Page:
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A SDHB report on the issue will be presented at today's board meeting in Invercargill.
SDHB funding and finance executive director Robert Mackway-Jones told the Otago Daily Times yesterday insurance premiums for buildings and equipment had more than tripled, from about $550,000 in 2011-12 to $1.9 million in 2012-13.
The council also faced a 21% hike in premiums from $1.74 million to $2.1 million in the same period, just to maintain existing cover, it was confirmed yesterday.
That still left $2.4 billion of infrastructure assets uninsured and the council facing a $362,000 shortfall in its insurance budget, council financial controller Maree Clarke said.
Mr Mackway-Jones said the insurance hike was the "big-ticket item" for which the DHB needed to find financial "mitigations".
The council's bad news was presented to yesterday's finance, strategy and development committee meeting by Mrs Clarke and council insurance broker Peter Cromb.
Mr Cromb's company, Crombie Lockwood Risk Partners, had renegotiated insurance cover for the council in 2012-13 that was similar to the previous year's.
That meant buildings, plant and equipment were covered, but other infrastructure assets, including water pipes and bridges, remained uninsured.
The excess for natural disaster cover had also risen, from $20,000 to $100,000, although the total amount insured was also up, from $200 million to $220 million, a report by Mrs Clarke said.
The 21% increase was largely due to a higher fire service levy, but the $362,000 shortfall would have to be passed on to council departments, she said.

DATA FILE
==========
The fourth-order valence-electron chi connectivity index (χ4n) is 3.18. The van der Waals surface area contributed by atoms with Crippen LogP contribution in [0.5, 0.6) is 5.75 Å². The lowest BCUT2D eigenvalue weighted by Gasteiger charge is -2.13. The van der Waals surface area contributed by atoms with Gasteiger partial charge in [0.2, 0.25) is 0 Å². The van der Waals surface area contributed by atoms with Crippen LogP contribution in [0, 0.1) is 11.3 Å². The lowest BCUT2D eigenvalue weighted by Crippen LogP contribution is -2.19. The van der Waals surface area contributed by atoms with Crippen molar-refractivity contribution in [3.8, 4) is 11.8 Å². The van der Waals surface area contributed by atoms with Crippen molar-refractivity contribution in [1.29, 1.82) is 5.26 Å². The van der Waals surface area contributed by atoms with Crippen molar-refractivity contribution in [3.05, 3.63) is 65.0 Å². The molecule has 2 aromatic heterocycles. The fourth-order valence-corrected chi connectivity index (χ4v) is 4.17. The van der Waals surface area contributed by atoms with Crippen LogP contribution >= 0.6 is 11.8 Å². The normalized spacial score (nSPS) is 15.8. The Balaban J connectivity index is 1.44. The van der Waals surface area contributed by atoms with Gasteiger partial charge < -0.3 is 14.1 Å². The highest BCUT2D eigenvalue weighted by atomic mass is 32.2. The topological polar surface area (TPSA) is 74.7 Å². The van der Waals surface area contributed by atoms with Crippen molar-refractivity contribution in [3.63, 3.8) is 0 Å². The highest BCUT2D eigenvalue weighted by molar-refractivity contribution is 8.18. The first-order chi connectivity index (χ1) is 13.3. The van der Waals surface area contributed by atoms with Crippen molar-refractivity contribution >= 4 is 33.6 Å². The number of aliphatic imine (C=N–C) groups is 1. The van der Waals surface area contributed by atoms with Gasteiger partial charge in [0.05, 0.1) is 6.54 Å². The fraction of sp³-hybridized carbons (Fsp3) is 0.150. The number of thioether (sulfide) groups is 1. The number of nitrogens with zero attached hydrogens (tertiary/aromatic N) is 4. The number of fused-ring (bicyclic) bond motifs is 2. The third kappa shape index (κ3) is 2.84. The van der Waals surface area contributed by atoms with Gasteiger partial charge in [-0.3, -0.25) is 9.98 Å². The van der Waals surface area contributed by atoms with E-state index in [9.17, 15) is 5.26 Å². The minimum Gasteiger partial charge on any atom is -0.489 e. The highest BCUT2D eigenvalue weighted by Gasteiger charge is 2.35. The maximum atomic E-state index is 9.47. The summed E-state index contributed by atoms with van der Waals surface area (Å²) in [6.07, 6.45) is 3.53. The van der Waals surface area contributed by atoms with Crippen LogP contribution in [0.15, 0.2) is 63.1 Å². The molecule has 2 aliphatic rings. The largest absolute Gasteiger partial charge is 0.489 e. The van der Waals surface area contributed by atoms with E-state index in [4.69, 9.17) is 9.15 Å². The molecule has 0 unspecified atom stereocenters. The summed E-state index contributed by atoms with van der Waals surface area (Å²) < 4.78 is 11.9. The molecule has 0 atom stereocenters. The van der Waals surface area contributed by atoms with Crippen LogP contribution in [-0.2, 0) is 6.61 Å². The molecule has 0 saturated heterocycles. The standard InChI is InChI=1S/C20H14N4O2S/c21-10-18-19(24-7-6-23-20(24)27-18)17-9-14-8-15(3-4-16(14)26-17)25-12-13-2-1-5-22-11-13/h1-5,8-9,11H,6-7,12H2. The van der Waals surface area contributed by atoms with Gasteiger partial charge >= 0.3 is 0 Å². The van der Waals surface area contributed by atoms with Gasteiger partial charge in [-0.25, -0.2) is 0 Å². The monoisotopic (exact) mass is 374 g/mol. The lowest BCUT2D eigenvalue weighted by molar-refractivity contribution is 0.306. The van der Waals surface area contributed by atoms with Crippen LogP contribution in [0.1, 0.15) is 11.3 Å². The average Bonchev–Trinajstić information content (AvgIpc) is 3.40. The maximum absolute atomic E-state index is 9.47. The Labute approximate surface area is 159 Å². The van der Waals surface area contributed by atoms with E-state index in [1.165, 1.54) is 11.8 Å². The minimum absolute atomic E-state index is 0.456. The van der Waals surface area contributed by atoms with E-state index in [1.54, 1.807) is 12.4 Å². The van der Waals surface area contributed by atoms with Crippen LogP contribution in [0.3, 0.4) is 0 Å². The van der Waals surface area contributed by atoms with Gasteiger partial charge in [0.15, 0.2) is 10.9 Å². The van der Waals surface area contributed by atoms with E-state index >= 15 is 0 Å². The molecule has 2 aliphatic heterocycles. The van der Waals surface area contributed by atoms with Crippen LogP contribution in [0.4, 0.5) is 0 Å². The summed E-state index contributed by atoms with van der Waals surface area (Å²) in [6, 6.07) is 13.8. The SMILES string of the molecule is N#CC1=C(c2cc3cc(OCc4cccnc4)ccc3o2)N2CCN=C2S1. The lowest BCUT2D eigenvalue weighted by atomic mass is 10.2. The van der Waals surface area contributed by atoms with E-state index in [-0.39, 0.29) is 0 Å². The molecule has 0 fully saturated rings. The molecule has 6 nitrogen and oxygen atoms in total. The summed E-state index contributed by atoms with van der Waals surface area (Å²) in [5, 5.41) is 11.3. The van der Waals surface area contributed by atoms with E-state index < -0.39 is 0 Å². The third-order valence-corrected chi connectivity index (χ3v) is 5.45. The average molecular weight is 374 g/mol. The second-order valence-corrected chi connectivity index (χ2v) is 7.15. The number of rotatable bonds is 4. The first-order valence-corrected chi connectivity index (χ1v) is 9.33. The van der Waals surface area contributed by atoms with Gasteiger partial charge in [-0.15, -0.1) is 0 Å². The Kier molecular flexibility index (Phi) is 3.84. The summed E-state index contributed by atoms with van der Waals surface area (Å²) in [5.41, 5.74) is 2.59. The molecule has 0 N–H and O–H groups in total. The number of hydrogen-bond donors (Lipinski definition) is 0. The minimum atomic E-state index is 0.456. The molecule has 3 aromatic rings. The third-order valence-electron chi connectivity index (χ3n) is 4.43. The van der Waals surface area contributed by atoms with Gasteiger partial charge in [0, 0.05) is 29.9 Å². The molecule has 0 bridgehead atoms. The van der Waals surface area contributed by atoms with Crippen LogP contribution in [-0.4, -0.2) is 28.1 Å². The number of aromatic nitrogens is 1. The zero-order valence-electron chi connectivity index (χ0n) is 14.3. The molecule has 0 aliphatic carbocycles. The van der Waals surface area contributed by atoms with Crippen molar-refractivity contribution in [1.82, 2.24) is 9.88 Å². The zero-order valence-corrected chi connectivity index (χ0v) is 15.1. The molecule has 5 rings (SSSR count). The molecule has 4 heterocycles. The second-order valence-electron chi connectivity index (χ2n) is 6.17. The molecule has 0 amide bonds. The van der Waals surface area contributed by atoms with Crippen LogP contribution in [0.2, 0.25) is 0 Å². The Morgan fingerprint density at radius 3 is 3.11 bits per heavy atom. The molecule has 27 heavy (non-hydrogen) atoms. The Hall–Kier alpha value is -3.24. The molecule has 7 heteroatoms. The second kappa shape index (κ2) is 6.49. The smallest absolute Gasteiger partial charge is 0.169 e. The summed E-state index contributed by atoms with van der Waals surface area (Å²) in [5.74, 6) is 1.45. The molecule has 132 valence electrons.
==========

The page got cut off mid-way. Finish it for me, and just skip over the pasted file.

Exactly how it would be covered was still being discussed.
The bad news comes after $2.4 billion of council infrastructure assets was last year left without cover, after insurance companies refused to cover elements below ground and council staff rejected inflated premiums for those above ground.
Instead, the council indicated it would consider self-insurance to cover 40% of any repair bill, the proportion needed to obtain 60% support from the Government in the event of a disaster.
Mrs Clarke told councillors yesterday the latest hikes could prompt the council to revisit that idea, with a report on self-insurance options expected later this year.
Mr Cromb stressed that the Canterbury earthquakes - together with natural disasters in Australia, Thailand, Japan and Chile - had "changed the landscape" for insurance in New Zealand, and it was "unlikely it will ever return to where it was".
Some insurance companies had quit parts of the market, or even faced receivership, reducing the industry's overall capacity and increasing the cost of that which remained, he said.
In that context, renewing existing DCC cover, even at a higher price, was actually "very positive", he believed. Dunedin's premiums still reflected the city's lowest-risk status, alongside the Clutha district, Auckland and Northland.
The SDHB's increase is revealed in a report to today's board meeting in Invercargill.
The country's 20 district health boards use bulk purchasing to obtain the best price possible for insurance. However, Mr Mackway-Jones said post-quake insurance had become more expensive for the board, in line with the experience of other businesses and organisations.
As a whole, district health boards' premiums for buildings and equipment rose $10 million.
Asked why Southern appeared to bear a hefty amount of the increase, Mr Mackway-Jones said the way costs were divided between boards had been altered.
From this year, more weight was given to an area's susceptibility to a natural disaster when determining a board's share of the cost.
The Southern board was considered to have a higher-than-average risk of natural disaster, he said.
The issue was briefly discussed at yesterday's hospital advisory committee meeting in Invercargill, and was likely to be revisited today.